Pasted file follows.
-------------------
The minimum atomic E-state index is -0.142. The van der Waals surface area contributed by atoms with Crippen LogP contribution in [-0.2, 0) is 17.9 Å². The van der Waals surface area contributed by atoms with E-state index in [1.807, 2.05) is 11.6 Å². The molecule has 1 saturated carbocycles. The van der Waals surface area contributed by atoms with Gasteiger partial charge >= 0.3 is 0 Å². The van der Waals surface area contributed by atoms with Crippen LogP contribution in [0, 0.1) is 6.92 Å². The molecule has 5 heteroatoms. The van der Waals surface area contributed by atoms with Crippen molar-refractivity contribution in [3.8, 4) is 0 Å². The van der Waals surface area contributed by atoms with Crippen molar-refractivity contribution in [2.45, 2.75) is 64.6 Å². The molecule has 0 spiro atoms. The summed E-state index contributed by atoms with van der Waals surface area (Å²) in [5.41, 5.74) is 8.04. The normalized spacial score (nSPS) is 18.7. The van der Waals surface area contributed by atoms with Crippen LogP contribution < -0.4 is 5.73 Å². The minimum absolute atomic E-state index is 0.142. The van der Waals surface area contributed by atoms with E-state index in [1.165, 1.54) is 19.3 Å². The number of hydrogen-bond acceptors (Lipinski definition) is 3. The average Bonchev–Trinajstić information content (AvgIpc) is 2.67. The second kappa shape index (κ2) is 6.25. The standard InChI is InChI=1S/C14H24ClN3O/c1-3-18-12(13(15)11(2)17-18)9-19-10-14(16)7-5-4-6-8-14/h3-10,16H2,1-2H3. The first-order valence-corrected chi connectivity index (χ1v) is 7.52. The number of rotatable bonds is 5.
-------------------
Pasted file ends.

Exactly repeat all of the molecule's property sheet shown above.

The minimum atomic E-state index is -0.142. The van der Waals surface area contributed by atoms with Crippen LogP contribution in [-0.2, 0) is 17.9 Å². The van der Waals surface area contributed by atoms with E-state index in [1.807, 2.05) is 11.6 Å². The molecule has 1 saturated carbocycles. The van der Waals surface area contributed by atoms with Gasteiger partial charge >= 0.3 is 0 Å². The van der Waals surface area contributed by atoms with Crippen LogP contribution in [0, 0.1) is 6.92 Å². The molecule has 5 heteroatoms. The van der Waals surface area contributed by atoms with Crippen molar-refractivity contribution in [3.8, 4) is 0 Å². The van der Waals surface area contributed by atoms with Crippen molar-refractivity contribution in [2.45, 2.75) is 64.6 Å². The molecule has 0 spiro atoms. The summed E-state index contributed by atoms with van der Waals surface area (Å²) in [5.41, 5.74) is 8.04. The normalized spacial score (nSPS) is 18.7. The van der Waals surface area contributed by atoms with Crippen LogP contribution < -0.4 is 5.73 Å². The minimum absolute atomic E-state index is 0.142. The van der Waals surface area contributed by atoms with E-state index in [1.165, 1.54) is 19.3 Å². The number of hydrogen-bond acceptors (Lipinski definition) is 3. The average Bonchev–Trinajstić information content (AvgIpc) is 2.67. The second kappa shape index (κ2) is 6.25. The standard InChI is InChI=1S/C14H24ClN3O/c1-3-18-12(13(15)11(2)17-18)9-19-10-14(16)7-5-4-6-8-14/h3-10,16H2,1-2H3. The first-order valence-corrected chi connectivity index (χ1v) is 7.52. The number of rotatable bonds is 5.